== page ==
Space and the 'March of Mind': Literature and the Physical Sciences in Britain 1815-1850
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This book is about the idea of space in the first half of the nineteenth century. It uses contemporary poetry, essays, and fiction as well as scientific papers, textbooks, and journalism to give a new account of nineteenth-century literature's relationship with science. In particular it brings the physical sciences--physics and chemistry--more accessibly and fully into the arena of literary criticism than has been the case until now.
Writers whose work is discussed in this book include many who will be familiar to a literary audience (including Wordsworth, Coleridge, and Hazlitt), some well-known in the history of science (including Faraday, Herschel, and Whewell), and a raft of lesser-known figures. Alice Jenkins draws a new map of the interactions between literature and science in the first half of the nineteenth century, showing how both disciplines were wrestling with the same central political and intellectual concerns--regulating access to knowledge, organizing knowledge in productive ways, and formulating the relationships of old and new knowledges.
Space has become a subject of enormous critical interest in literary and cultural studies. Space and the 'March of Mind' gives a wide-ranging account of how early nineteenth-century writers thought about--and thought with--space. Burgeoning mass access to print culture combined with rapid scientific development to create a crisis in managing knowledge. Contemporary writers tried to solve this crisis by rethinking the nature of space. Writers in all genres and disciplines, from all points on the political spectrum, returned again and again to ideas and images of space when they needed to set up or dismantle boundaries in the intellectual realm, and when they wanted to talk about what kinds of knowledge certain groups of readers wanted, needed, or deserved. This book provides a rich new picture of the early nineteenth century's understanding of its own culture.
professionalizing, putting themselves on a better footing ³⁴ Edward Craig, A Lecture on the Formation of a Habit of Scientiﬁc Enquiry, delivered at the Staines Literary Institution (Staines: Smith, 1836), p. 32. 18 Introduction in university curricula, developing specialisms each with its own practitioners, dialect, and organization, and establishing powerful institutional frameworks for the validation of scientiﬁc research and careers. By mid-century, the culture of science had changed
include some ‘waste’ space between those worlds. That space would have to be void, since ﬁlled space belongs to a world; and the possibility of void space was denied because it seemed to imply limitations to the power and presence of God. Since there could be no void space in the interstices between worlds, there could be no more than one world.²⁴ In both the case of the circular panopticon and that of the spherical world, unorganized space between the non-tessellating shapes represents a threat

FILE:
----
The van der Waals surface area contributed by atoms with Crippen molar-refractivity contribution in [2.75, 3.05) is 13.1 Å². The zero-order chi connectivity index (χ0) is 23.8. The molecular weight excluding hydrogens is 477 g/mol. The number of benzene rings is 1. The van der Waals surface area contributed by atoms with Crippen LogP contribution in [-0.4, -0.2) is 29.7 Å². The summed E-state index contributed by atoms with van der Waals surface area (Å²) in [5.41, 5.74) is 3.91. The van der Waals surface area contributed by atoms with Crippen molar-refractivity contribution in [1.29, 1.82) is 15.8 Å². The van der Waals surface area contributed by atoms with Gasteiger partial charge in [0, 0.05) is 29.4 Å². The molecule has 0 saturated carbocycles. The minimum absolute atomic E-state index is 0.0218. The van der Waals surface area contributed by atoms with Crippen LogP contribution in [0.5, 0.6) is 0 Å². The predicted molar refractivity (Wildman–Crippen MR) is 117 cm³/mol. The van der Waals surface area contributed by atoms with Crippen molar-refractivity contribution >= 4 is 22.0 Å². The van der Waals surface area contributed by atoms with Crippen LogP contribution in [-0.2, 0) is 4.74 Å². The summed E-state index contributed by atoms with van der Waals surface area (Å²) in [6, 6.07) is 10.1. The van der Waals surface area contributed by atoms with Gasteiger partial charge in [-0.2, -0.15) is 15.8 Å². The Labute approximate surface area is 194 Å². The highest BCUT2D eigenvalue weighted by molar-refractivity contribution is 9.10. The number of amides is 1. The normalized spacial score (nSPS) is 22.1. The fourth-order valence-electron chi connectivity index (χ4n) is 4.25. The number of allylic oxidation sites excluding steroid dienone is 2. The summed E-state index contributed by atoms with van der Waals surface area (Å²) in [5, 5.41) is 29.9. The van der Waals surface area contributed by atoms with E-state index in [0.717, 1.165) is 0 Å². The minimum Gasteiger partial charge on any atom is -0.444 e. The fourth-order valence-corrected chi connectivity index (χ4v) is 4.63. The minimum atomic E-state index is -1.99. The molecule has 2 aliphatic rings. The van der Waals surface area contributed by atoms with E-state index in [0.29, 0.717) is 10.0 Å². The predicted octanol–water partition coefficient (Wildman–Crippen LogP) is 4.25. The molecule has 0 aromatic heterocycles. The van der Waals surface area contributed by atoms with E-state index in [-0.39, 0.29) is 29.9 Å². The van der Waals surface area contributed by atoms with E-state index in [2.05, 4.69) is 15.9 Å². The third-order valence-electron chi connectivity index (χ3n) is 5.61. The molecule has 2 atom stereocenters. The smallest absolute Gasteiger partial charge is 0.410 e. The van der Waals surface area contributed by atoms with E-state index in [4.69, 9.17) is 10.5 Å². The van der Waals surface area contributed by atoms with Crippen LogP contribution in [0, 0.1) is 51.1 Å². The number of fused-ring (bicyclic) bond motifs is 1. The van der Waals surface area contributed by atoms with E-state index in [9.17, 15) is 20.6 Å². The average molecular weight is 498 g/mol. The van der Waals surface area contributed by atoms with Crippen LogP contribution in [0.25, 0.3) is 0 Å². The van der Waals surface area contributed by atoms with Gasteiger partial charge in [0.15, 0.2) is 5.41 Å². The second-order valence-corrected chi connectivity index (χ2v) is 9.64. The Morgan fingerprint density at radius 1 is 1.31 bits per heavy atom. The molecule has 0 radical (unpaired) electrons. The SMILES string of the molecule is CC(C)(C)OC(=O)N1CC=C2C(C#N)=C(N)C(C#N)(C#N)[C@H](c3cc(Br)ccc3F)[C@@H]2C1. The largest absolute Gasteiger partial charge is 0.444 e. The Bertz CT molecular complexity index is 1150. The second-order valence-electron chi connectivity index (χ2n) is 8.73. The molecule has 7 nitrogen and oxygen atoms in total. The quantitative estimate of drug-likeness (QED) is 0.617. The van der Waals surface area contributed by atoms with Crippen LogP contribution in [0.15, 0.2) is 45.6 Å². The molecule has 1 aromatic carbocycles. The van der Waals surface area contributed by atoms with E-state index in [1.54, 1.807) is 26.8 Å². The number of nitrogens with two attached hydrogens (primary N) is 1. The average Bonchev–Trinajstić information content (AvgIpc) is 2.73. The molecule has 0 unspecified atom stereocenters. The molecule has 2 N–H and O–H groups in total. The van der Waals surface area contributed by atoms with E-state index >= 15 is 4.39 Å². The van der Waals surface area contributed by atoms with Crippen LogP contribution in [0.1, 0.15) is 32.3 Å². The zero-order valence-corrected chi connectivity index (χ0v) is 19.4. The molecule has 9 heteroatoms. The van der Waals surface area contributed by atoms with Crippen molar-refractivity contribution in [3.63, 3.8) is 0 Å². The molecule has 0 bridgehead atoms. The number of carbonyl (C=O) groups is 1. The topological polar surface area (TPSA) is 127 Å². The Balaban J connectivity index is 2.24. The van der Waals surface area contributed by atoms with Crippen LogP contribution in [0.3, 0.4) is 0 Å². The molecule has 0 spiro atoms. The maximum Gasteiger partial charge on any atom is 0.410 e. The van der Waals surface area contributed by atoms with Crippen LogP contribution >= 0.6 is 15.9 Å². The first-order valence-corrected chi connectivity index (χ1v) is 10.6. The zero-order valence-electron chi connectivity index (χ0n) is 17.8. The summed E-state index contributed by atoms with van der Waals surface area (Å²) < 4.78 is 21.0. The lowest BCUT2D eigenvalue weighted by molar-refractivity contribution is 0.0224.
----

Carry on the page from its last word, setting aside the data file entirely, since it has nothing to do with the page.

The hub-and-ray model, incorporated in both the panopticon and the ‘central perspective point’ of Coleridge’s image, represents in itself an oddly powerful coming together of ideas about vision and the visionary. This emphasis on spectatorship and modes of vision means that the hub-and-ray model could be used for commenting on accessibility—in the context of epistemological writing, accessibility of knowledge—i.e. for asking who can see what kinds of information. Again in Biographia Literaria,
‘science’ still carried its ancient meaning of knowledge or learning, so that deﬁnitions of ‘science’ often included disciplines which we would now consider to be in the humanities. For instance, Charles Babbage, the inventor of the difference engine and a great polemicist on scientiﬁc education, counted modern history, English law, and political economy as ‘sciences’ alongside chemistry, mineralogy, geology, and zoology.⁶ Thomas Malthus saw ‘science’ as a spectrum in which his own area of
tract, published by the Steam Intellect Society, and written by a learned friend who is for doing all the world’s business as well as his own, and is equally well qualiﬁed to handle every branch of human knowledge. [ … ] My cook must read his rubbish in bed; and as might naturally be expected, she dropped suddenly fast asleep, overturned the candle, and set the curtains in a blaze.¹⁷ Peacock ridicules both parties in the march of mind: the uneducated who seek to improve their knowledge, and the